Since its foundation in 2011, ACEAA has carried out its conservation efforts throughout more than 30 million hectares in the Bolivian Amazon, covering three departments: Beni, La Paz, and Pando. This diverse landscape is home to a variety of ecosystems included within the Amazon basin, from the headwaters and heights of the Andes mountain range, passing through different types of forests to the grasslands and wetlands of the Beni. These landscapes provide essential tools to governments and local stakeholders to empower communities to develop sustainable livelihoods in harmony with forests.

In addition to the many programs that have helped conserve the greater Amazon, ACEAA plays an active role in supporting local initiatives to strategize sustainable forest use through its support for the creation of the Inter-Institutional Platform for Articulation of Amazonian Fruit Productive Complexes PICFA, a platform for public-private coordination to strengthen the production of Amazonian fruits in Pando, and The Federation of Asaí and Amazonian Fruits of the department of Pando (FEDAFAP), an organization of Acai fruit workers and institutes to maintain and promote sustainable production practices.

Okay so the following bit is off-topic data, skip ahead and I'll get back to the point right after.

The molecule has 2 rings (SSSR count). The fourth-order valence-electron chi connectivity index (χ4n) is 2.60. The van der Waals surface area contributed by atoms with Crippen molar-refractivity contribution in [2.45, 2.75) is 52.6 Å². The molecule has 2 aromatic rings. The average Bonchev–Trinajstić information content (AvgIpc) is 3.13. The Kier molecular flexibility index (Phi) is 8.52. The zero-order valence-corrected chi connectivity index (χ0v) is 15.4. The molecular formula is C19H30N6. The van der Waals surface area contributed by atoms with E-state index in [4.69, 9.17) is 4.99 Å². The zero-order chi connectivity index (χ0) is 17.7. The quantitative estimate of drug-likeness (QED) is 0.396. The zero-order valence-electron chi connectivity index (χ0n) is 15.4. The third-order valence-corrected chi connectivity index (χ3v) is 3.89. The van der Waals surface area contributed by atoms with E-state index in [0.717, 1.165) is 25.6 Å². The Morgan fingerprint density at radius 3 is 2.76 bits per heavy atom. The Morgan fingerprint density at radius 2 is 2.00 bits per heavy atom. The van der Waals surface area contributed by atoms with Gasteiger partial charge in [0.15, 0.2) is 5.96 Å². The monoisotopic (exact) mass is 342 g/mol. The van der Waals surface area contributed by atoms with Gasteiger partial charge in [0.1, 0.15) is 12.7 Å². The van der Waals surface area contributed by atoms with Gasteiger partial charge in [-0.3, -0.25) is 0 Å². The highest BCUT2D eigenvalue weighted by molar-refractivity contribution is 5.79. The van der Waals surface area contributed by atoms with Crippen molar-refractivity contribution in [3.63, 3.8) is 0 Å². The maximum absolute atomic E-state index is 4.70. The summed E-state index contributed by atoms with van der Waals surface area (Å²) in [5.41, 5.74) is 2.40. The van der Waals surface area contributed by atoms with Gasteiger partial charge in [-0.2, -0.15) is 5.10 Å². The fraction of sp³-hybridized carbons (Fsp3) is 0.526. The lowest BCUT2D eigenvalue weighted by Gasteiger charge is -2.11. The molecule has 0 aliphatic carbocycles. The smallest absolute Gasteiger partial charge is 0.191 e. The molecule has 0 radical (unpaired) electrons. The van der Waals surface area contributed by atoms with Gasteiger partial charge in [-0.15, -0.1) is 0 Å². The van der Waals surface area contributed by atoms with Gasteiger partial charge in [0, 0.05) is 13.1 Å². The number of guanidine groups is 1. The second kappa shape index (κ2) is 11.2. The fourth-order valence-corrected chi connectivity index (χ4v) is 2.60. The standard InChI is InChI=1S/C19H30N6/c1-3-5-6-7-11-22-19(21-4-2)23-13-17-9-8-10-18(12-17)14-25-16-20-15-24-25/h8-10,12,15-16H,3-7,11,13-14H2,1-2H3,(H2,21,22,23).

Amazon forest in the Madidi National Park, Bolivia

Against all odds, this team continues to envision a thriving Amazon that supports the full diversity of life. Today, more than ever, it is critical that we, as global citizens, unite to protect this natural treasure. Our goal as an alliance is to create a more sustainable way forward. Together, we can ensure a prosperous future for the Amazon, a region vital to life on our planet. Let us continue to work towards preserving this priceless heritage and ensure that future generations can enjoy the beauty and richness of the Amazon.

Thank you to all our supporters who have helped support our alliance throughout the years. Your efforts will not go unnoticed, and we greatly appreciate all those who help us conserve some of the greatest forests on earth.